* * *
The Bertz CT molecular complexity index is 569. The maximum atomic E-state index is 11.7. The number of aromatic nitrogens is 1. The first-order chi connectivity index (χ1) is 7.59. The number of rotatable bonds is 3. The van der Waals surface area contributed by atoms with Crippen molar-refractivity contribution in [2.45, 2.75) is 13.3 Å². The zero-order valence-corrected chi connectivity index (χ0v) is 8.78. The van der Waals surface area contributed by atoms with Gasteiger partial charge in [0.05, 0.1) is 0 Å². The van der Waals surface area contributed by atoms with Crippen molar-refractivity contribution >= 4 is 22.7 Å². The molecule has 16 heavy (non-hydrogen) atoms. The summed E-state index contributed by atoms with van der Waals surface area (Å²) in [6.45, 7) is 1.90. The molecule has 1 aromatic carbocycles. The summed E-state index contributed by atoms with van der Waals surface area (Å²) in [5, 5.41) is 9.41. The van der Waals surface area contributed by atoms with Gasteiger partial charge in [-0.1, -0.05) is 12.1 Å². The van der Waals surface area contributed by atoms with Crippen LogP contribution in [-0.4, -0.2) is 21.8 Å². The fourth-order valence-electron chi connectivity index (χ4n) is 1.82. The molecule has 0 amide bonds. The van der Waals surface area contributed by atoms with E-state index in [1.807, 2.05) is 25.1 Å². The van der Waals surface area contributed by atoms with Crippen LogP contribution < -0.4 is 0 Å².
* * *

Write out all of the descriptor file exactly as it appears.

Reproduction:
The Bertz CT molecular complexity index is 569. The maximum atomic E-state index is 11.7. The number of aromatic nitrogens is 1. The first-order chi connectivity index (χ1) is 7.59. The number of rotatable bonds is 3. The van der Waals surface area contributed by atoms with Crippen molar-refractivity contribution in [2.45, 2.75) is 13.3 Å². The zero-order valence-corrected chi connectivity index (χ0v) is 8.78. The van der Waals surface area contributed by atoms with Gasteiger partial charge in [0.05, 0.1) is 0 Å². The van der Waals surface area contributed by atoms with Crippen molar-refractivity contribution >= 4 is 22.7 Å². The molecule has 16 heavy (non-hydrogen) atoms. The summed E-state index contributed by atoms with van der Waals surface area (Å²) in [6.45, 7) is 1.90. The molecule has 1 aromatic carbocycles. The summed E-state index contributed by atoms with van der Waals surface area (Å²) in [5, 5.41) is 9.41. The van der Waals surface area contributed by atoms with Gasteiger partial charge in [-0.1, -0.05) is 12.1 Å². The van der Waals surface area contributed by atoms with Crippen LogP contribution in [-0.4, -0.2) is 21.8 Å². The fourth-order valence-electron chi connectivity index (χ4n) is 1.82. The molecule has 0 amide bonds. The van der Waals surface area contributed by atoms with E-state index in [1.807, 2.05) is 25.1 Å². The van der Waals surface area contributed by atoms with Crippen LogP contribution < -0.4 is 0 Å².